If you're seeing this message, it means we're having trouble loading external resources on our website.

If you're behind a web filter, please make sure that the domains *.kastatic.org and *.kasandbox.org are unblocked.

Main content
Current time:0:00Total duration:5:28

Video transcript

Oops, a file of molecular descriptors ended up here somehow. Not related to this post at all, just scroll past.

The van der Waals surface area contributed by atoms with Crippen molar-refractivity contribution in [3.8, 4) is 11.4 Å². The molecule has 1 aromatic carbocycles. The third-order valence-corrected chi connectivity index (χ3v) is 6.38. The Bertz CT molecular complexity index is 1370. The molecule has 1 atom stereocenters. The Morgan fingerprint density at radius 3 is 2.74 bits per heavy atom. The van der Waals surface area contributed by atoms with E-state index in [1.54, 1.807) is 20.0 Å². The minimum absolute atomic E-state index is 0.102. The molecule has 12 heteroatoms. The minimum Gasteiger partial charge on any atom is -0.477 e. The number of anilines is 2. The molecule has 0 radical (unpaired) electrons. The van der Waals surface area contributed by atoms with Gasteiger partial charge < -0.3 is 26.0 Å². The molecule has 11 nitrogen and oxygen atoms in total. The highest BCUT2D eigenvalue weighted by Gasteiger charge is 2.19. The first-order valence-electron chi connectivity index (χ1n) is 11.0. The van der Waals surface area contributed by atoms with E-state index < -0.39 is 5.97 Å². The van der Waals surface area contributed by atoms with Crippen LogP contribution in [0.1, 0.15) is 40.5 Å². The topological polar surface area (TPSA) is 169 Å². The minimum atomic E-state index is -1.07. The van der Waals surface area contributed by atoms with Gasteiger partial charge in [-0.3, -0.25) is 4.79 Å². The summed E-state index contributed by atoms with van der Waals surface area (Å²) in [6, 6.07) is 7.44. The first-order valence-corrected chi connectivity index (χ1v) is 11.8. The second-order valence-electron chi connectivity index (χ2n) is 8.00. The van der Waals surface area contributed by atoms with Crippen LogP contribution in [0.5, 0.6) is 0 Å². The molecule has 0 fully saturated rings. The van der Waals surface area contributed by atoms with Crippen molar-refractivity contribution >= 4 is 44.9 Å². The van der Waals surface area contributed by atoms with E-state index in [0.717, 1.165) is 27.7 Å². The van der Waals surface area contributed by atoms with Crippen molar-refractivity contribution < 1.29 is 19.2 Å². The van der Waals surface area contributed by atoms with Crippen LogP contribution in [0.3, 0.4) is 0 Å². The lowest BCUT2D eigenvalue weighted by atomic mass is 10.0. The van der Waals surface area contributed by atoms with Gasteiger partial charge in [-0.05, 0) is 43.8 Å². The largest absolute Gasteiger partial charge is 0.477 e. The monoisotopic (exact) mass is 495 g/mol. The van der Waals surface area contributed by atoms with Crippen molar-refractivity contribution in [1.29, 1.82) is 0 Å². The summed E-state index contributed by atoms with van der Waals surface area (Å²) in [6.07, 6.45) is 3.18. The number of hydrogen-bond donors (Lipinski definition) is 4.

- [Voiceover] Hey everyone. So, in the last video I was talking about divergence and kind of laying down the intuition that we need for it. Where you're imagining a vector field as representing some kind of fluid flow where particles move according to the vector that they're attached to in that point in time and as they move to a different point the vector they're attached to is different so their velocity changes in some way. And the key question that we want to think about is "If you have a given point somewhere in space, "does fluid tend to flow towards that point "or does it tend to flow more away from it?" Does it diverge away from that point? And what I wanna do here is start kinda closing our grasp on that intuition a little bit more tightly, as if we are trying to discover the formula for divergence ourselves, because ultimately that's what I'm gonna get to, a formula for divergence. But I want it to be something that's not just plopped down in front of you, but something that you actually, you know, feel deep in your bones. So a vector field like the one I have pictured above is given as a function, a multi-variable function, with a two-dimensional input, since it's a two-dimensional vector field, and then some kinda two-dimensional output. And it's common to write P and Q as the functions for these, the components of the output. So P and Q are each just scalar value functions and you think of them as the components of your vector valued output. And the divergence is kinda like a derivative, where you might denote it by just div, and in the same way that your derivative, you have this operator and what it does is it takes in a function. And what you get is a whole new function. This div operator you think of as taking in a vector field of some kind and you get a new function. And the new function you get will be scalar valued, it'll be something that just takes in points in space and outputs a number, because what you're thinking, the thing that it's trying to do is take in some specific point with XY coordinates and just give you a single number to tell you "Hey, does fluid tend to diverge away from it? "How much, or does it tend to flow towards it and how much?" So this is the kind of, the form of the thing that we're going for. So here what we're gonna do is just start thinking about cases where this divergence is positive, or negative, or zero and what that should look like. So for example, let's say we want cases where the divergence of our vector field at a specific point XY is positive. What might that look like? So one case would be where your point, nothing is happening at that point and the vector attached to it is zero, and everyone around it is going away. This is kinda the extreme example of positive divergence. And I animated this in the last video where we have you know, all of the vectors pointing away from the origin and if you look at a region around that origin, all the fluid particles kinda go out of that region. And that's the quintessential positive divergence example. But it doesn't have to look like that. It actually, I mean, you could have something where there is a little bit of movement at your point and then maybe there's movement towards it as well from one side, and vectors are kind of going towards it, but they're going away from it even more rapidly on the other side, so if you think of any kind of actual region around your point, you're saying, "Sure, fluid is going into that region a little bit, "but it's much more counterbalanced by how quickly it's going out." So these are the kind of situations you might see for positive divergence. Now negative divergence, negative divergence. Let's think about what examples of that might look like. Divergence of V at a given point and you know, really it's something that takes in all points of the plane but we're just looking at specific points, so if the divergence is negative, well the quintessential example here is that nothing happens at your point, but all of the vectors around it are kind of flowing in towards it. And this is the thing where I animated, where we took this and we flipped all of the vectors. And said, "Ah, there, if you start playing the fluid flow, "then the density in any region around the origin "you know, increases a lot, all of the fluid particles "tend to converge towards that center." But again, this isn't the only example that you might have. You could have a little bit of activity at your point itself and maybe it is the case that things do flow away from it a little bit as you're going away. And some of the fluid particles are going away, and it's just the case that the fluid particles flowing in towards it from another direction heavily counterbalance that. Cuz then if you're looking at any kind of region around your point, you say fluid particles are coming in quite rapidly, a lot of particles per time, but they're not leaving too rapidly round the other end. So kind of loosely, intuitively, this is what a negative divergence case might look like. And finally, another case that we wanna start thinking about as we're tightening our grasp on this intuition is what happens, or what does it look like, if the divergence of your function at a specific point is zero, right, if it's just absolutely zero? And one thing this could look like is, you know, you have something going on but nothing really changes and all of the fluid just kinda flows in then it flows out and on the whole it balances. You know, if you take any kind of region the amount flowing in is balanced with the amount flowing out. But it could also look like you have fluid flowing in kind of from one dimension, but it's cancelled out by flowing away from the point in a manner that sort of perfectly balances it in another direction. So these are the loose pictures that I want you to have in the back of your mind as we start looking for the actual formula for divergence. And what I'll do in the next video or two, is start looking at these functions P and Q and thinking about the partial derivative properties that they have that will correspond with, you know, these positive divergence images that you should have in your head, or the negative divergence images that you should have in your head. So with that, I'll see you next video.